Newer antiviral drugs can clear the virus even in people who have had no luck on earlier medications. They also generally take less time to start working, cause fewer side effects, and can treat and even eliminate illnesses caused by hepatitis C.
The CDC recommends that all American adults over age 18 get screened at least once. Pregnant women should be tested during each pregnancy. People who inject drugs, share needles, or have received maintenance hemodialysis are also at risk. If you are in one of these higher risk groups, you should be tested routinely. Talk to your doctor.
If you do test positive and get treated, keep in mind that damage from liver cirrhosis usually cant be reversed, Singh says. Following treatment, youll be monitored closely for liver cancer and other health problems.
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What Happens To Your Health When You Arent Treated For Hepatitis C
Although medication can cure hepatitis C, millions of people arent taking it. The problem: Left untreated, the virus can lead to serious health complications.
Theres a reason the hepatitis C virus is called the silent killer. All too often, people dont realize theyve been infected. Out of the estimated 2.4 million people in the United States who have hepatitis C, more than half dont know they have it, according to the U.S. Department of Health and Human Services.
Usually when someone gets infected with hepatitis C, they initially until the disease gets fairly advanced, says Hardeep Singh, MD, a gastroenterologist and hepatologist at St. Joseph Hospital in Orange, California. The median time it takes for symptoms…to develop is 30 years.”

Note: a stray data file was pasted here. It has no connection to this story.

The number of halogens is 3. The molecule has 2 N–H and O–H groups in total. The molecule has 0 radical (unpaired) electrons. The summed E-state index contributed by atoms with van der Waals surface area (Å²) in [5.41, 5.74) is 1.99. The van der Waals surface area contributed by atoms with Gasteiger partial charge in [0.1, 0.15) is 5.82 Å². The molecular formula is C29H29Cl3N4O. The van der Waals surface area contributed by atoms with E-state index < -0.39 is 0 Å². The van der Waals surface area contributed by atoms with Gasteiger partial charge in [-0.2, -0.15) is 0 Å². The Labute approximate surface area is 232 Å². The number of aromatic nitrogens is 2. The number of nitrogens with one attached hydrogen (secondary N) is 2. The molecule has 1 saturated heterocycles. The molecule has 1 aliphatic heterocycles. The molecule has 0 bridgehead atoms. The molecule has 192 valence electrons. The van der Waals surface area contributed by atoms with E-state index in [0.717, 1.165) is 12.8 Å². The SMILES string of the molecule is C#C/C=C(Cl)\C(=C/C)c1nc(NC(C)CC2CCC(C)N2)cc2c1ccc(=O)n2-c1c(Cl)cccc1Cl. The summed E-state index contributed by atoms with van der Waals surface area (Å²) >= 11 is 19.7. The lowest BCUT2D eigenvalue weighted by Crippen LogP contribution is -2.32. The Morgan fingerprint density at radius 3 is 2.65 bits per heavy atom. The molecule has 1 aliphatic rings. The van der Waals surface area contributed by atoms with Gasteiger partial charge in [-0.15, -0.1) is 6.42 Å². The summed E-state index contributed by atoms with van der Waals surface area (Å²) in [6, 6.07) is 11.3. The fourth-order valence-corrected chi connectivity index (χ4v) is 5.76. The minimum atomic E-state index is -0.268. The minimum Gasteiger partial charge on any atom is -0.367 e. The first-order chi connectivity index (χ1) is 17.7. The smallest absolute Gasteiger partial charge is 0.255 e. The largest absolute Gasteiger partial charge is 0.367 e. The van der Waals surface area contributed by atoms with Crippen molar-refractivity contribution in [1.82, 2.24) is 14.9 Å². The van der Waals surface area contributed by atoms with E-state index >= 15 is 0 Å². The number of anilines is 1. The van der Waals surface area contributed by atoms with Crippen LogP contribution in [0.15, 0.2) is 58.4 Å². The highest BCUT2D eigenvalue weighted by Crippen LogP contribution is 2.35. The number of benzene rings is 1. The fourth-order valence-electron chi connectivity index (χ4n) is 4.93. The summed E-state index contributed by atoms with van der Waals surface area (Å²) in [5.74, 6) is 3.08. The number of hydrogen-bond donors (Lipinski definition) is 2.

While some people are able to clear the virus on their own, most arent, and more than 50 percent go on to develop long-term, or chronic, hepatitis C, says the Centers for Disease Control and Prevention . Over time, untreated hepatitis C can cause hardening and scarring of the liver, which can cause complications that eventually lead to liver failure.
Liver cirrhosis and liver failure usually cannot be reversed sometimes a liver transplant is the only treatment option once advanced liver damage occurs. With hepatitis C, your risk of liver cancer also rises.
Here are a few other conditions that can be caused by untreated hepatitis C.
What The Cdc Recommends
Were you born between 1945 and 1965? If so, then youre a member of the Hepatitis C generation. The CDC recently recommended that all people born between during this time have a 1-time screening test for Hepatitis C. We now have new drugs that can treat and cure Hepatitis C so you should go get tested today.
The life you save may be your own! Please contact your local healthcare provider.
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What Are The Treatments For Hepatitis C
Treatment for hepatitis C is with antiviral medicines. They can cure the disease in most cases.
If you have acute hepatitis C, your health care provider may wait to see if your infection becomes chronic before starting treatment.
If your hepatitis C causes cirrhosis, you should see a doctor who specializes in liver diseases. Treatments for health problems related to cirrhosis include medicines, surgery, and other medical procedures. If your hepatitis C leads to liver failure or liver cancer, you may need a liver transplant.
Hepatitis C Virus Strains
There are different strains of the hepatitis C virus. These are called genotypes. In New Zealand, it is estimated that of those infected with hepatitis C virus:
- 55% have genotype 1
- 35% have genotype 3
- 8% have genotype 2
- 1% have genotype 4 or 6.
It used to be important to know the genotype as it used to determine which treatment option was best. We now have a funded treatment called Maviret that treats all genotypes .